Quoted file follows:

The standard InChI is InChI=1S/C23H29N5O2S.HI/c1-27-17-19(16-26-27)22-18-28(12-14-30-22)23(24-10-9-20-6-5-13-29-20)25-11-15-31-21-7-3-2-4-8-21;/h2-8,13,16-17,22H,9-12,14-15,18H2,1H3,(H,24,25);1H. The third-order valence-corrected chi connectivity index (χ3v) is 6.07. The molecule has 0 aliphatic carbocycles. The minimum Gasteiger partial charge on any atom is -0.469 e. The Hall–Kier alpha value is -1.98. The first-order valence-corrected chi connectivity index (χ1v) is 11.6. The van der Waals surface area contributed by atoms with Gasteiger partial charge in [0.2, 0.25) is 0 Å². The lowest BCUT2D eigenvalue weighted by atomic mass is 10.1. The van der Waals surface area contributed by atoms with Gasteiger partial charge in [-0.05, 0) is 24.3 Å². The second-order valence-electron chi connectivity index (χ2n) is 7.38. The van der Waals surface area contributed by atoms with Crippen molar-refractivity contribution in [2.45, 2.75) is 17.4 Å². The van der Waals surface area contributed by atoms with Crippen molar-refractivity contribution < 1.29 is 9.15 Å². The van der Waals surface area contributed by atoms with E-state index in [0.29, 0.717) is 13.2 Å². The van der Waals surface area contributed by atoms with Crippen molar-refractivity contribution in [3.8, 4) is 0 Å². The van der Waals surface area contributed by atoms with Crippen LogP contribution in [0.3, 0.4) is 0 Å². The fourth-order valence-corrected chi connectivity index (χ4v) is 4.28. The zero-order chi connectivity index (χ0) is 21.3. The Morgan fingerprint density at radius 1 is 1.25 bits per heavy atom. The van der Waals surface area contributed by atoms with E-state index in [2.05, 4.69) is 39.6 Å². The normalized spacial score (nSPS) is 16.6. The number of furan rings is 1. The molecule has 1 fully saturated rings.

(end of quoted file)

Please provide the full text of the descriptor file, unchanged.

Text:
The standard InChI is InChI=1S/C23H29N5O2S.HI/c1-27-17-19(16-26-27)22-18-28(12-14-30-22)23(24-10-9-20-6-5-13-29-20)25-11-15-31-21-7-3-2-4-8-21;/h2-8,13,16-17,22H,9-12,14-15,18H2,1H3,(H,24,25);1H. The third-order valence-corrected chi connectivity index (χ3v) is 6.07. The molecule has 0 aliphatic carbocycles. The minimum Gasteiger partial charge on any atom is -0.469 e. The Hall–Kier alpha value is -1.98. The first-order valence-corrected chi connectivity index (χ1v) is 11.6. The van der Waals surface area contributed by atoms with Gasteiger partial charge in [0.2, 0.25) is 0 Å². The lowest BCUT2D eigenvalue weighted by atomic mass is 10.1. The van der Waals surface area contributed by atoms with Gasteiger partial charge in [-0.05, 0) is 24.3 Å². The second-order valence-electron chi connectivity index (χ2n) is 7.38. The van der Waals surface area contributed by atoms with Crippen molar-refractivity contribution in [2.45, 2.75) is 17.4 Å². The van der Waals surface area contributed by atoms with Crippen molar-refractivity contribution < 1.29 is 9.15 Å². The van der Waals surface area contributed by atoms with E-state index in [0.29, 0.717) is 13.2 Å². The van der Waals surface area contributed by atoms with Crippen molar-refractivity contribution in [3.8, 4) is 0 Å². The van der Waals surface area contributed by atoms with Crippen LogP contribution in [0.3, 0.4) is 0 Å². The fourth-order valence-corrected chi connectivity index (χ4v) is 4.28. The zero-order chi connectivity index (χ0) is 21.3. The Morgan fingerprint density at radius 1 is 1.25 bits per heavy atom. The van der Waals surface area contributed by atoms with E-state index in [2.05, 4.69) is 39.6 Å². The normalized spacial score (nSPS) is 16.6. The number of furan rings is 1. The molecule has 1 fully saturated rings.